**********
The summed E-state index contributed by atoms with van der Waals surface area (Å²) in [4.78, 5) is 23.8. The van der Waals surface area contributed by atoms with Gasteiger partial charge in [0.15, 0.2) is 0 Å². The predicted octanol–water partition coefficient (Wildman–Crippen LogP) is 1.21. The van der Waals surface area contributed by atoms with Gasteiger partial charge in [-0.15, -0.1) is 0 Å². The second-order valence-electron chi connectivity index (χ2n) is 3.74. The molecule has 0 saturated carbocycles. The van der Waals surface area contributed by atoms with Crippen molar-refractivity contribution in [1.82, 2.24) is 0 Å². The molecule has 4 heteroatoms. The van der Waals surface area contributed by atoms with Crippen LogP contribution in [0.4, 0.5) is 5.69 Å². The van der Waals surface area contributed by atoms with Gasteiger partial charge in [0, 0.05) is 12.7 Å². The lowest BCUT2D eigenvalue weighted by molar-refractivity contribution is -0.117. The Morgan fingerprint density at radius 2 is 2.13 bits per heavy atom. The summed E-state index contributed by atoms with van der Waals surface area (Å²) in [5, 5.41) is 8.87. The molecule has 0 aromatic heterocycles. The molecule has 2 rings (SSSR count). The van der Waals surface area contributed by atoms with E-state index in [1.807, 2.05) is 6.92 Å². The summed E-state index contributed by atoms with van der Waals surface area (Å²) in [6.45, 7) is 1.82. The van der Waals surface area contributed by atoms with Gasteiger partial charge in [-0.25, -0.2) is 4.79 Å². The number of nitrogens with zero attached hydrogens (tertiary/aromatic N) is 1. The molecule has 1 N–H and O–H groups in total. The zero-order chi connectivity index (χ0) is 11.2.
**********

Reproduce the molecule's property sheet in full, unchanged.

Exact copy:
The summed E-state index contributed by atoms with van der Waals surface area (Å²) in [4.78, 5) is 23.8. The van der Waals surface area contributed by atoms with Gasteiger partial charge in [0.15, 0.2) is 0 Å². The predicted octanol–water partition coefficient (Wildman–Crippen LogP) is 1.21. The van der Waals surface area contributed by atoms with Gasteiger partial charge in [-0.15, -0.1) is 0 Å². The second-order valence-electron chi connectivity index (χ2n) is 3.74. The molecule has 0 saturated carbocycles. The van der Waals surface area contributed by atoms with Crippen molar-refractivity contribution in [1.82, 2.24) is 0 Å². The molecule has 4 heteroatoms. The van der Waals surface area contributed by atoms with Crippen LogP contribution in [0.4, 0.5) is 5.69 Å². The van der Waals surface area contributed by atoms with Gasteiger partial charge in [0, 0.05) is 12.7 Å². The lowest BCUT2D eigenvalue weighted by molar-refractivity contribution is -0.117. The Morgan fingerprint density at radius 2 is 2.13 bits per heavy atom. The summed E-state index contributed by atoms with van der Waals surface area (Å²) in [5, 5.41) is 8.87. The molecule has 0 aromatic heterocycles. The molecule has 2 rings (SSSR count). The van der Waals surface area contributed by atoms with E-state index in [1.807, 2.05) is 6.92 Å². The summed E-state index contributed by atoms with van der Waals surface area (Å²) in [6.45, 7) is 1.82. The van der Waals surface area contributed by atoms with Gasteiger partial charge in [-0.25, -0.2) is 4.79 Å². The number of nitrogens with zero attached hydrogens (tertiary/aromatic N) is 1. The molecule has 1 N–H and O–H groups in total. The zero-order chi connectivity index (χ0) is 11.2.